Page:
MAKE Collaboration works with a philosophy of bringing to fruition the moments of insight that cause the mind to begin to tick. One of their operating priorities is to always function as a whole; “We are not a firm, we are a collaboration.” This sets up an opportunity to break the conventional hierarchy commonly associated with design agendas.
Mediums: No specialty noted.
For more information, visit the artist's website at http://makecollab.com/.
Location: Downtown; Grain Silo 3417 Vinton St. Omaha NE
Owner: Emerging Terrain
Series: Stored Potential Two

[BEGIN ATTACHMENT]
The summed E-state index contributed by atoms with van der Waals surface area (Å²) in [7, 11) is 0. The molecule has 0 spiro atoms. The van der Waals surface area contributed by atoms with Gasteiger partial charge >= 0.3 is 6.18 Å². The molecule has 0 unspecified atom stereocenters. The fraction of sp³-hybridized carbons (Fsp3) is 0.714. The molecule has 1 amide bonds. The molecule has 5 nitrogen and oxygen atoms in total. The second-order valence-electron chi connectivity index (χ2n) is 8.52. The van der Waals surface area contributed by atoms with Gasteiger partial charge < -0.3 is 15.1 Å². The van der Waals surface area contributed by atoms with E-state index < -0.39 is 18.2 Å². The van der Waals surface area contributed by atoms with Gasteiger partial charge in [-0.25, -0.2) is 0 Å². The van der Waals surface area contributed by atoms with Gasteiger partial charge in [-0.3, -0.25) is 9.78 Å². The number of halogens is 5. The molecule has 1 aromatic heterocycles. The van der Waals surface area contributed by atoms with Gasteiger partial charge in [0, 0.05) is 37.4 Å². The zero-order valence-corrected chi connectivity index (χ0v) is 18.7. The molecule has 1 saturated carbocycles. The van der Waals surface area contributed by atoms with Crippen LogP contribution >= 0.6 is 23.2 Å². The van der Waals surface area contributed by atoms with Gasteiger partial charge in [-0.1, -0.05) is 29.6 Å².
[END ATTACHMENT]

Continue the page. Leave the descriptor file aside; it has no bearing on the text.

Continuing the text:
Additional Information: MAKE Collaboration have focused their banner on the topic of local ‘food miles’ – a term becoming more and more common in conversation, referring to the distance food travels from production to consumer. Given the two banner topics: Lands Use, Food, Agriculture, and Transport(ation), this is an appropriate and poignant merging of them both. They began by asking the question: What is Omaha’s role in global, domestic and local transportation of goods, and more specifically food? Their findings were shocking, yet not surprising: goods that are part of a local movement are transported an average of 56 food miles before they reach their consumer while goods that are not, travel 1,494 food miles (96 percent farther than the former, 4 percent of the latter) (Cited via Checking the food odometer). In order to depict this phenomenon, MAKE utilizes a slice of Omaha from the 2005 Nebraska Land Use Map analysis, represented by circles, as the graphical backbone of their banner image. Only four percent of the circles are highlighted in color to graphically display this outrageous comparison. Simple and direct, this image is both stunningly beautiful and appropriately concerning about our local food system. In addition to addressing ‘food miles’, MAKE also sets an example of ‘bag miles’ with their image. Designed within the banner are tote bag cut-lines to guide the reuse of the banner for local bags. These bags will eventually make a statement by traveling 56 or less ‘bag miles’ to transport their goods.